Liverpool

Liverpool back into title race with Palace win but 'Jekyll & Hyde' showing is cause for concern

Matt O'Connor-Simpson
Liverpool are back in the title race - but it was far from pretty
Liverpool are back in the title race - but it was far from pretty / Mike Hewitt/GettyImages
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From Selhurst Park - What a difference less than 24 hours can make.

Before Manchester City and Liverpool took on Southampton and Crystal Palace respectively this weekend, the consensus was that the Premier League title race was dead and buried.

Then, football happened.

First, City were stunned by a spirited, organised and resolute Southampton side. After the game Pep Guardiola may have claimed that the display was one of the best of the season but the result certainly wasn't, the 1-1 draw opening the door for Liverpool to cut their lead at the top of the table to nine points.

Even without Sadio Mane and Mohamed Salah, the Reds did not waste this golden opportunity, leaving a raucous Selhurst Park with all three points on Sunday afternoon courtesy of a 3-1 victory.

Watch back the opening half an hour in isolation and this was a mightily impressive Liverpool display. In these opening exchanges they refused to let their hosts have a kick. Will Hughes looked genuinely dizzy at one point, overwrought by the hurricane of red shirts interchanging positions all over the pitch.

Curtis Jones was having real joy in the half spaces, exchanging attractively with Andy Robertson down the left, while Trent Alexander-Arnold and Jordan Henderson were enjoying similar joy down the right. Henderson even pulled out a few backheels. It was scintillating stuff.

However, after this lightning start a concerning trope of Liverpool's season reared its ugly head once again.

Just like it was at the beginning of Jurgen Klopp's reign, the Reds are struggling to control and see out games this season. They are conceding more chances and shipping more goals than they did when the won the Premier League title, and that was again the case against Palace.

The Eagles had fired a few warning shots in the first half, going within centimeters of breaching the Reds' high line twice, and also looking extremely dangerous whenever balls came into their opponents' box.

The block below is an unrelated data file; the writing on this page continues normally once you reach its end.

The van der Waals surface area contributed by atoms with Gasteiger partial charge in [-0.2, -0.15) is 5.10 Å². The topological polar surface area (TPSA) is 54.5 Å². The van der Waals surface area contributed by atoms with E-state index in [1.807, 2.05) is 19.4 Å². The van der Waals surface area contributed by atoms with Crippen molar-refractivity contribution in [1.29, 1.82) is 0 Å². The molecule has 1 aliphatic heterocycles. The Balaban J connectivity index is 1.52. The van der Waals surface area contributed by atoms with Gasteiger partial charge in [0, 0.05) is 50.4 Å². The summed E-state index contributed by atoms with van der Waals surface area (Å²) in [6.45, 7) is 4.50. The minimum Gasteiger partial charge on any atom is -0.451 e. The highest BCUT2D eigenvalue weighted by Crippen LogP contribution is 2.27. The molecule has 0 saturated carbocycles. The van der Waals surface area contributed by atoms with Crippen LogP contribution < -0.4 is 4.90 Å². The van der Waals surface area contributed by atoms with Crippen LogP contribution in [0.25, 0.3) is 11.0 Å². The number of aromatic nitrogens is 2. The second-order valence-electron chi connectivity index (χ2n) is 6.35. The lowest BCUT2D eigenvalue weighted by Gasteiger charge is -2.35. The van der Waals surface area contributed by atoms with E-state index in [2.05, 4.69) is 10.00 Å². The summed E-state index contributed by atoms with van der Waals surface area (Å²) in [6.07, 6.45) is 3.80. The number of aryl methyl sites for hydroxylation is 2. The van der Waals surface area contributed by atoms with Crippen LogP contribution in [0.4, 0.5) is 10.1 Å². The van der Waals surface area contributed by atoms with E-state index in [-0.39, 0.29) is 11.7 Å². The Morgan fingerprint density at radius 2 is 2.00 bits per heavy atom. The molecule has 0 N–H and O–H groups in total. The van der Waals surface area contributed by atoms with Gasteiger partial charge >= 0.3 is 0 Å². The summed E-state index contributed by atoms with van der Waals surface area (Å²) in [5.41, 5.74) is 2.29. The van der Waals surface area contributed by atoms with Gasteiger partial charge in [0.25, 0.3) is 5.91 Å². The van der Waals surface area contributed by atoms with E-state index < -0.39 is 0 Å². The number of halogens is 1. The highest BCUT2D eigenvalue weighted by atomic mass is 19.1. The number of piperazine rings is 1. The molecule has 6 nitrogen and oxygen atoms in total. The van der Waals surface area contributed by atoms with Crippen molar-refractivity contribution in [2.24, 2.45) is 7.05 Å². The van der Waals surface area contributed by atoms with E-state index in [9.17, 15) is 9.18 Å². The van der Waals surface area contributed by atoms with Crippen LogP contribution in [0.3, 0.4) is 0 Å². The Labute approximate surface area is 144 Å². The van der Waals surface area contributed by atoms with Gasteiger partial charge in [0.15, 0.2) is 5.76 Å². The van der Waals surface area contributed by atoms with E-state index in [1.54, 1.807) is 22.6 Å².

They then burst into life just before the break, going close with two efforts from Michael Olise and Jean-Philippe Mateta. Rather than use these close shaves as a wake-up call though, Palace only grew in confidence in the second half, with Liverpool bizarrely failing to take the sting out of the game by retaining possession.

It wasn't very champions-like.

Conor Gallagher should have converted a few minutes into the second period and eventually, Odsonne Edouard did, with Mateta finally timing his run right to beat Liverpool's much-analysed, aggressive defensive line.

This 'spell' of Palace dominance continued right up until Liverpool were handed a get out of jail free card in the form of an extremely controversial penalty, which was gleefully converted by Fabinho in front of the travelling fans.

So, while the headline may read: Liverpool cut Man City's lead to nine points, their display against Palace might actually have provided more evidence on why the Reds do not have the capacity to catch their North West rivals.

Klopp's charges can trim the deficit to six provided they win their game in hand but they're just too manic, too inconsistent and too wild to seriously consider themselves potential Premier League winners.

The "Jekyll and Hyde" football on display at Selhurst Park, as Klopp put it, epitomised this absolutely.


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